come to know Sasagin's real charm. He'll put the bottle in front of you on the raised part of the counter, quietly announcing the name, in case
you've forgotten. Then he turns away, as if he had something better to do. As he performs some quick menial chore, you have a moment to examine the label should you choose. The sense of anticipation is
Soon he returns and fills to overflow a tasting glass set tilted within a lacquered masu. Accept it graciously. Talk with him, ask him
questions. Although soft-spoken and serene, Narita-san will respond to your interest and enthusiasm with multiples of the same energy coddled in the warmth of his personal charm. The more you ask, the
more he'll talk. He's a wealth of interesting information. Another strength is his ability to make fine recommendations. When you finish one glass, ask him what you should try next.
He'll look at you like he's absorbing your aura for a couple of seconds, furrow his brow, then smile softly and nod. He'll then pull something out
of the cooler that somehow is just what you were looking for. If there are two or three of you, let him go wild. Suggestions and bottles will come
flying, lined up on the counter, interspersed with quiet but earnest explanations. He will definitely give your taste buds a ride.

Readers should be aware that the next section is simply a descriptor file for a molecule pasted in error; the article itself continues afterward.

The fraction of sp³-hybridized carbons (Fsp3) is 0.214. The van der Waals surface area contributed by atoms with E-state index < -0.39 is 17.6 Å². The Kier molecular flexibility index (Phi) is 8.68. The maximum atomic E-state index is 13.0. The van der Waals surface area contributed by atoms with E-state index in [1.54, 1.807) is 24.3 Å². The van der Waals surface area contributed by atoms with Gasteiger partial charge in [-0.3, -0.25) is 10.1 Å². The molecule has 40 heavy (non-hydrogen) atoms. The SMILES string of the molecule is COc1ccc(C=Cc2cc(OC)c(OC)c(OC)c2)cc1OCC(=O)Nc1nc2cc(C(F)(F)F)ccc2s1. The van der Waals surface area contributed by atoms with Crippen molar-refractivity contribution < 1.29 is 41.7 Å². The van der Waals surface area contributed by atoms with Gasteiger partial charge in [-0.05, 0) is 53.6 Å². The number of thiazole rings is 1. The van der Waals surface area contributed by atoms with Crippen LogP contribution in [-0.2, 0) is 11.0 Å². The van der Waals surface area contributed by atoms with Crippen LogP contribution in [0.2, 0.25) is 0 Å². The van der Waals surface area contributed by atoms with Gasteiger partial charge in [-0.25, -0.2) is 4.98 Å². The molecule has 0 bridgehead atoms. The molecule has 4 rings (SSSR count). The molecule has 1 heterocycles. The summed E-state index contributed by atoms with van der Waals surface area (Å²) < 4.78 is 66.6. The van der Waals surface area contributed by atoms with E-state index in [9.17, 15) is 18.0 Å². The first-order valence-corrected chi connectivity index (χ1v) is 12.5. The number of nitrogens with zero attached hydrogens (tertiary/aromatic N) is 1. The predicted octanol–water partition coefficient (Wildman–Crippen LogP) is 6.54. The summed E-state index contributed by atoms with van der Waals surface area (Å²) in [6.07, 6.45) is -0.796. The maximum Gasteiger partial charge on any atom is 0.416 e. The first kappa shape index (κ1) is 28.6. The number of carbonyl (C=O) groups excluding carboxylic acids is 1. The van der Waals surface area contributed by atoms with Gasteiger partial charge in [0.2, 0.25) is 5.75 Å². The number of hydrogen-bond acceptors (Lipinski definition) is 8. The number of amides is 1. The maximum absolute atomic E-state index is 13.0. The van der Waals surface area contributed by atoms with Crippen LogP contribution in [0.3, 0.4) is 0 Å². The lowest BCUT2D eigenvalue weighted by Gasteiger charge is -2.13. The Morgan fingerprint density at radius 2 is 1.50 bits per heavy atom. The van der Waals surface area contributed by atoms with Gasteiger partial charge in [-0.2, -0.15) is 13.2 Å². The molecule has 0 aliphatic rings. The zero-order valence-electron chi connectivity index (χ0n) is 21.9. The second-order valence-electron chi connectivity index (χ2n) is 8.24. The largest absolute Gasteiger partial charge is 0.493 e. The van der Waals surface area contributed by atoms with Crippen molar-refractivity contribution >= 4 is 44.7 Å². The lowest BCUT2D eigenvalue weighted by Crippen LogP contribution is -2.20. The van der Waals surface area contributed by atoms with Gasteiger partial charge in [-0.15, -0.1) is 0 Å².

There's a lot in the cooler that's not on the menu, brought home from road trips to kura around the country. A lot of it is quite unique. Often when something runs out, there will be no more until next year.
The food here asks no quarter of the sake. A trip to Sasagin can be justified on that alone. Creative, tasty and beautifully presented, it's
mostly Japanese fare of the upper-echelon type. The sashimi is most highly recommended. Don't miss the crispy and flavorful karei no kara
-age. Uni-dofu is gentle but surprisingly tasty. Jigamo tsukune, "duck yakitori" if you will, and buta no kakuni, a tiny but elegant pork stew,
are some of the more gamy selections. There's a good amount of tempura as well. If you like to close the meal with rice, be sure to request the white wasabi pickles along with it. (Caution: taste it a little
at a time, or it'll sandblast your nose off of your face. In a good way.)
PARTING SHOTS: One more suggestion. Provided you still fall within
the definition of moderate consumption (good luck), finish the night's drinking with a draft Edel-Pils beer. The ultra-hoppy nose and bitter,
clean flavor provide a wonderful seal on the culinary experience of the evening.
All the food and drink here is very reasonably priced. Most of the sake
is in the 500-600 yen range, and quite a steal at that. The quality, presentation and personal attention make it even a better yang for your yen.
Sasagin rides a rhythm made of personable service, ambiance and satisfying food and drink. That refined and classy touch that greeted you at the door permeates every aspect of the shop. Although fairly new
, it's not a secret. If you want to sit at the counter (and you do), it's best to come on a weeknight and/or make reservations.